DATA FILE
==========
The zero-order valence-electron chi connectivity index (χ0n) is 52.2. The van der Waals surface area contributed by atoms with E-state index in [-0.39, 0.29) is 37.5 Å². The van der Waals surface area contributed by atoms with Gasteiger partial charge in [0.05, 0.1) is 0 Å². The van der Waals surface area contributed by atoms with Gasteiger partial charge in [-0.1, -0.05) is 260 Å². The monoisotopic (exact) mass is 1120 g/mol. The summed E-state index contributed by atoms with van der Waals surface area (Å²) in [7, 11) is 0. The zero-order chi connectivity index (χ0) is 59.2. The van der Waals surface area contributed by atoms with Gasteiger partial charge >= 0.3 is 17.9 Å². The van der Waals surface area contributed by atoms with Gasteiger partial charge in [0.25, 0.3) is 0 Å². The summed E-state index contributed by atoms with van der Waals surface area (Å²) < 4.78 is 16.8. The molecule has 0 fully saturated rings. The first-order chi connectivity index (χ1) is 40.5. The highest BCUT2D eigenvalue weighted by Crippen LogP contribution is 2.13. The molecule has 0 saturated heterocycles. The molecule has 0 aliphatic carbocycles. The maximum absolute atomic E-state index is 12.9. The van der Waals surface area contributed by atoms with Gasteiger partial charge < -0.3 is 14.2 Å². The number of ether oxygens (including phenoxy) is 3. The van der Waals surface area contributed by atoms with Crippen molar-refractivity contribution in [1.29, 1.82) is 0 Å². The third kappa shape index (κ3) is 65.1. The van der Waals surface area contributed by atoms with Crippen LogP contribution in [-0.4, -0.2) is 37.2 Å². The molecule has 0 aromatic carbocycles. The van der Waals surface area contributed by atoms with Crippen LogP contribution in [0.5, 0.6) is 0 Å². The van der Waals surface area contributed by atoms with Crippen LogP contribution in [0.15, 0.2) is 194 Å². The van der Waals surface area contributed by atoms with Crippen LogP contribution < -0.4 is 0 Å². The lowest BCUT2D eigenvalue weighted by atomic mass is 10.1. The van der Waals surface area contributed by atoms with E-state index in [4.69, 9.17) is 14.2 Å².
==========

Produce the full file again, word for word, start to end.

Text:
The zero-order valence-electron chi connectivity index (χ0n) is 52.2. The van der Waals surface area contributed by atoms with E-state index in [-0.39, 0.29) is 37.5 Å². The van der Waals surface area contributed by atoms with Gasteiger partial charge in [0.05, 0.1) is 0 Å². The van der Waals surface area contributed by atoms with Gasteiger partial charge in [-0.1, -0.05) is 260 Å². The monoisotopic (exact) mass is 1120 g/mol. The summed E-state index contributed by atoms with van der Waals surface area (Å²) in [7, 11) is 0. The zero-order chi connectivity index (χ0) is 59.2. The van der Waals surface area contributed by atoms with Gasteiger partial charge >= 0.3 is 17.9 Å². The van der Waals surface area contributed by atoms with Gasteiger partial charge in [0.25, 0.3) is 0 Å². The summed E-state index contributed by atoms with van der Waals surface area (Å²) < 4.78 is 16.8. The molecule has 0 fully saturated rings. The first-order chi connectivity index (χ1) is 40.5. The highest BCUT2D eigenvalue weighted by Crippen LogP contribution is 2.13. The molecule has 0 saturated heterocycles. The molecule has 0 aliphatic carbocycles. The maximum absolute atomic E-state index is 12.9. The van der Waals surface area contributed by atoms with Gasteiger partial charge < -0.3 is 14.2 Å². The number of ether oxygens (including phenoxy) is 3. The van der Waals surface area contributed by atoms with Crippen molar-refractivity contribution in [1.29, 1.82) is 0 Å². The third kappa shape index (κ3) is 65.1. The van der Waals surface area contributed by atoms with Crippen LogP contribution in [-0.4, -0.2) is 37.2 Å². The molecule has 0 aromatic carbocycles. The van der Waals surface area contributed by atoms with Crippen LogP contribution in [0.5, 0.6) is 0 Å². The van der Waals surface area contributed by atoms with Crippen LogP contribution in [0.15, 0.2) is 194 Å². The van der Waals surface area contributed by atoms with Crippen LogP contribution < -0.4 is 0 Å². The lowest BCUT2D eigenvalue weighted by atomic mass is 10.1. The van der Waals surface area contributed by atoms with E-state index in [4.69, 9.17) is 14.2 Å².